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Satire III Analysis

Author: Poetry of John Donne Type: Poetry Views: 745

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Kind pity chokes my spleen; brave scorn forbids

Those tears to issue which swell my eyelids;

I must not laugh, nor weep sins and be wise;

Can railing, then, cure these worn maladies?

Is not our mistress, fair Religion,

As worthy of all our souls' devotion

As virtue was in the first blinded age?

Are not heaven's joys as valiant to assuage

Lusts, as earth's honour was to them? Alas,

As we do them in means, shall they surpass

Us in the end? and shall thy father's spirit

Meet blind philosophers in heaven, whose merit

Of strict life may be imputed faith, and hear

Thee, whom he taught so easy ways and near

To follow, damn'd? Oh, if thou dar'st, fear this;

This fear great courage and high valour is.

Dar'st thou aid mutinous Dutch, and dar'st thou lay

Thee in ships' wooden sepulchres, a prey

To leaders' rage, to storms, to shot, to dearth?

Dar'st thou dive seas, and dungeons of the earth?

Hast thou courageous fire to thaw the ice

Of frozen North discoveries? and thrice

Colder than salamanders, like divine

Children in th' oven, fires of Spain and the Line,

Whose countries limbecs to our bodies be,

Canst thou for gain bear? and must every he

Which cries not, "Goddess," to thy mistress, draw

Or eat thy poisonous words? Courage of straw!

O desperate coward, wilt thou seem bold, and

To thy foes and his, who made thee to stand

Sentinel in his world's garrison, thus yield,

And for forbidden wars leave th' appointed field?

Know thy foes: the foul devil, whom thou

Strivest to please, for hate, not love, would allow

Thee fain his whole realm to be quit; and as

The world's all parts wither away and pass,

So the world's self, thy other lov'd foe, is

In her decrepit wane, and thou loving this,

Dost love a wither'd and worn strumpet; last,

Flesh (itself's death) and joys which flesh can taste,

Thou lovest, and thy fair goodly soul, which doth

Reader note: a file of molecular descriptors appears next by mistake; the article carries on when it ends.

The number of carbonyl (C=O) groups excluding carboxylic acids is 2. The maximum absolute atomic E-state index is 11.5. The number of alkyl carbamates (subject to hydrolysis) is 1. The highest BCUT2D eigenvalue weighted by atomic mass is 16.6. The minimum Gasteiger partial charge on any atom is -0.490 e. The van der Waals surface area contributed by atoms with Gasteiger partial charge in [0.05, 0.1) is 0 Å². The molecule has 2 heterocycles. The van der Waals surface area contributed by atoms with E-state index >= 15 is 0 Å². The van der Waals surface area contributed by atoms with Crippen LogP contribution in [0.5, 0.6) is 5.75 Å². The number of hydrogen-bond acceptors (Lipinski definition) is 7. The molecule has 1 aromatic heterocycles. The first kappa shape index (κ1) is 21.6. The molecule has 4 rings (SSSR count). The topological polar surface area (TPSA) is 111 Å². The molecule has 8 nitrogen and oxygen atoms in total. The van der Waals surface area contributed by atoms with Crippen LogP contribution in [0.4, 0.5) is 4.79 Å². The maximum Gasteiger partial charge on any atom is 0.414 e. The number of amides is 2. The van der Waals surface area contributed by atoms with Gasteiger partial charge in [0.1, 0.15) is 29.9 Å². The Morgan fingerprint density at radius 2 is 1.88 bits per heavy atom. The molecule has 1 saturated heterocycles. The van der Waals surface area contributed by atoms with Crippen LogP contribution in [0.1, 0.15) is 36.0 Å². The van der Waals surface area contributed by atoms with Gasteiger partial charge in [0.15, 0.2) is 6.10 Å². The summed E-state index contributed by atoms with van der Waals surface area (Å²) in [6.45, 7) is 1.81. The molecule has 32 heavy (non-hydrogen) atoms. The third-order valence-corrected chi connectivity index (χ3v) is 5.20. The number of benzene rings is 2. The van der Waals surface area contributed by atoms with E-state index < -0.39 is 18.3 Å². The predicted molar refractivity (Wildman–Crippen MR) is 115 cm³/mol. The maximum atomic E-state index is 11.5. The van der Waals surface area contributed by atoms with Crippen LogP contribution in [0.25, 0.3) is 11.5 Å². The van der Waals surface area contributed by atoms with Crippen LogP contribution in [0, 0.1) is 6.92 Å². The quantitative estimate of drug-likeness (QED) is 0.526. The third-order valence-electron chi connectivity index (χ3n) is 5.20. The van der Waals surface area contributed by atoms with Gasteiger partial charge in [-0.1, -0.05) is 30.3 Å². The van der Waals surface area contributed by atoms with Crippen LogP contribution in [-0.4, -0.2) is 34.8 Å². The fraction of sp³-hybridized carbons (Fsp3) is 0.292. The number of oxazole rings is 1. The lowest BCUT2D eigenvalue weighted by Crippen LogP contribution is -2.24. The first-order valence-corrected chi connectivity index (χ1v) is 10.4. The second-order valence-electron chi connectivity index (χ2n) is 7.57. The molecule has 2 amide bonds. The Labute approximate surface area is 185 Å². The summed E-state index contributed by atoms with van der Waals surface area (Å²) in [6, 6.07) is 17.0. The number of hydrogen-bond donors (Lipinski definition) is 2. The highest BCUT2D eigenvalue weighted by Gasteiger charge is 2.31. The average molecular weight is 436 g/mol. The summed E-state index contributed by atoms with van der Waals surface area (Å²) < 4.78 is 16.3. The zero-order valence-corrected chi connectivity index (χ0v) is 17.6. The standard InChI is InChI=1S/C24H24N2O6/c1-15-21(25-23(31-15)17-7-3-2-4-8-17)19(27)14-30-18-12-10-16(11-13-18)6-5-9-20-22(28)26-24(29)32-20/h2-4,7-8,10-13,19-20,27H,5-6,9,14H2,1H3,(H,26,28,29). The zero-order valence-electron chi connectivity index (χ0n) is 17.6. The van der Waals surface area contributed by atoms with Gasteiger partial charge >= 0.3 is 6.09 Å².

Give this flesh power to taste joy, thou dost loathe.

Seek true religion. O where? Mirreus,

Thinking her unhous'd here, and fled from us,

Seeks her at Rome; there, because he doth know

That she was there a thousand years ago,

He loves her rags so, as we here obey

The statecloth where the prince sate yesterday.

Crantz to such brave loves will not be enthrall'd,

But loves her only, who at Geneva is call'd

Religion, plain, simple, sullen, young,

Contemptuous, yet unhandsome; as among

Lecherous humours, there is one that judges

No wenches wholesome, but coarse country drudges.

Graius stays still at home here, and because

Some preachers, vile ambitious bawds, and laws,

Still new like fashions, bid him think that she

Which dwells with us is only perfect, he

Embraceth her whom his godfathers will

Tender to him, being tender, as wards still

Take such wives as their guardians offer, or

Pay values. Careless Phrygius doth abhor

All, because all cannot be good, as one

Knowing some women whores, dares marry none.

Graccus loves all as one, and thinks that so

As women do in divers countries go

In divers habits, yet are still one kind,

So doth, so is Religion; and this blind-

ness too much light breeds; but unmoved, thou

Of force must one, and forc'd, but one allow,

And the right; ask thy father which is she,

Let him ask his; though truth and falsehood be

Near twins, yet truth a little elder is;

Be busy to seek her; believe me this,

He's not of none, nor worst, that seeks the best.

To adore, or scorn an image, or protest,

May all be bad; doubt wisely; in strange way

To stand inquiring right, is not to stray;

To sleep, or run wrong, is. On a huge hill,

Cragged and steep, Truth stands, and he that will

Reach her, about must and about must go,

And what the hill's suddenness resists, win so.

Yet strive so that before age, death's twilight,

Thy soul rest, for none can work in that night.

To will implies delay, therefore now do;

Hard deeds, the body's pains; hard knowledge too

The mind's endeavours reach, and mysteries

Are like the sun, dazzling, yet plain to all eyes.

Keep the truth which thou hast found; men do not stand

In so ill case, that God hath with his hand

Sign'd kings' blank charters to kill whom they hate;

Nor are they vicars, but hangmen to fate.

Fool and wretch, wilt thou let thy soul be tied

To man's laws, by which she shall not be tried

At the last day? Oh, will it then boot thee

To say a Philip, or a Gregory,

A Harry, or a Martin, taught thee this?

Is not this excuse for mere contraries

Equally strong? Cannot both sides say so?

That thou mayest rightly obey power, her bounds know;

Those past, her nature and name is chang'd; to be

Then humble to her is idolatry.

As streams are, power is; those blest flowers that dwell

At the rough stream's calm head, thrive and do well,

But having left their roots, and themselves given

To the stream's tyrannous rage, alas, are driven

Through mills, and rocks, and woods, and at last, almost

Consum'd in going, in the sea are lost.

So perish souls, which more choose men's unjust

Power from God claim'd, than God himself to trust.


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